Post-Digestive Thought Process: Movie Reviews
I’ve decided that, throughout the day, I will make several posts with after-Thanksgiving thoughts, most of which actually entered my mind before Thursday. Go figure.
First of all, my Thanksgiving was great. I spent the day with Tricia’s family, and I cooked my grandparents’ food since I won’t get to have it straight from the source this year. I was extremely pleased with my continuing ability to effect culinary smackdown.
And now for the thought of the moment: I am sick of “Christian” movie reviews. Fed up. For an example of what I am writing about, go no further than Crosswalk’s review of Harry Potter and the Goblet of Fire, found here.
All right, I understand the need for reviews of movies from a Christian perspective, but what I don’t need is inane moralizing. I don’t need silly editorializing that does not review the movie itself. I don’t want to be preached at while reading a freakin’ movie review, for cryin’ out loud!
If one reads the linked review, one sees absolutely no enjoyment of the movie as it is. Clearly this writer went into the movie with an agenda, and that agenda played itself out in the review. Where is the celebration of imagination? Where is the childlike wonder that used to accompany movies such as these? Where is there praise for making a good movie?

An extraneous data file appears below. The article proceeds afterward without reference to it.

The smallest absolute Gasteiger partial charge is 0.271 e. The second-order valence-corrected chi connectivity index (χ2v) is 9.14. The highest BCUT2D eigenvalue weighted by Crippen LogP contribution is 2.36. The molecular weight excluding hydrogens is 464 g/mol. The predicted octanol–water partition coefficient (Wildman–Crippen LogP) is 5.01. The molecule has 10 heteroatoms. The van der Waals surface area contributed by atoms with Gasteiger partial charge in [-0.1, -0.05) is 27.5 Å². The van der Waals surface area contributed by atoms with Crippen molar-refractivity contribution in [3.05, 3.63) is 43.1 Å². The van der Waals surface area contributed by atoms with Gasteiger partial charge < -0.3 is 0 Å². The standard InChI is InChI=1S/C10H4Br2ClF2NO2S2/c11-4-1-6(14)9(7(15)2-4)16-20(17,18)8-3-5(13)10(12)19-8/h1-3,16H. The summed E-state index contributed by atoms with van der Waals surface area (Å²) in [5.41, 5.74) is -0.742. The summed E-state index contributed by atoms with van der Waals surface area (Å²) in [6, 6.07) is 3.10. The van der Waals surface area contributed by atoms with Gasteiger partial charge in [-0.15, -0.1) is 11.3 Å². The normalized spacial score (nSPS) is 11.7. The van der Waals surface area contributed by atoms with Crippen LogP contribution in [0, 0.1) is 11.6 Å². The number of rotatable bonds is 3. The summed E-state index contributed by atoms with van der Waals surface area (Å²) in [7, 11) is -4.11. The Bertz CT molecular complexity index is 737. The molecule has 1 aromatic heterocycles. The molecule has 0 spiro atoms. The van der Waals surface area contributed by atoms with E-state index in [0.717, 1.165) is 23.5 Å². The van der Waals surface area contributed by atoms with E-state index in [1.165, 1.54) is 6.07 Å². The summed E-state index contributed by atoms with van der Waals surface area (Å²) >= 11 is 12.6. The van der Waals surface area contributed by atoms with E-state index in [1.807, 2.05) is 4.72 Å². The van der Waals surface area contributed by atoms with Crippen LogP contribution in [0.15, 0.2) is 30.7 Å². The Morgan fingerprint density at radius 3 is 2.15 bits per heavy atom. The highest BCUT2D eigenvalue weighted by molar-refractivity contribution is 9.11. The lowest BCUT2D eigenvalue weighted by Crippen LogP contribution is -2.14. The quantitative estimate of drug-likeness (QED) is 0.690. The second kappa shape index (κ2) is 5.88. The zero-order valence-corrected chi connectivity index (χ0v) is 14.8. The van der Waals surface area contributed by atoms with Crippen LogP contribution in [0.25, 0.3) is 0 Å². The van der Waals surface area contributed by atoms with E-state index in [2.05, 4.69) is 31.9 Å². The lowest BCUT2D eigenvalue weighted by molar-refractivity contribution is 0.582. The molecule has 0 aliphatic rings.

Certainly, “all things are lawful, but not all things are profitable;” but when one actively works to portray something as non-profitable, especially in the bulk of cases, with no simple enjoyment of that something, your worldview is messed up. No, I praise God for the creativity and imagination displayed by Harry Potter author J. K. Rowling and the movie makers. I praise God that children everywhere will have their imaginations stimulated. I praise God that children who otherwise would sit in front of a TV will read the books instead. I praise God that make-believe actually encourages faith in God instead of faith in only what you perceive with your five senses.
If we are truly going to do “everything for the glory of God,” then we’re going to have to put our money where our mouth is and give God glory even for The Texas Chainsaw Massacre. I will take the extremist position that even entertainment that in no way appears to glorify God does, in fact, give Him glory, because just from our being able to perceive something is not right is proof of His guidance in our lives. So I leave you with a closing thought on this post-digestive thought: Thank the good Lord for porn and porn stars. Without them, we’d have no conception of modesty in the world.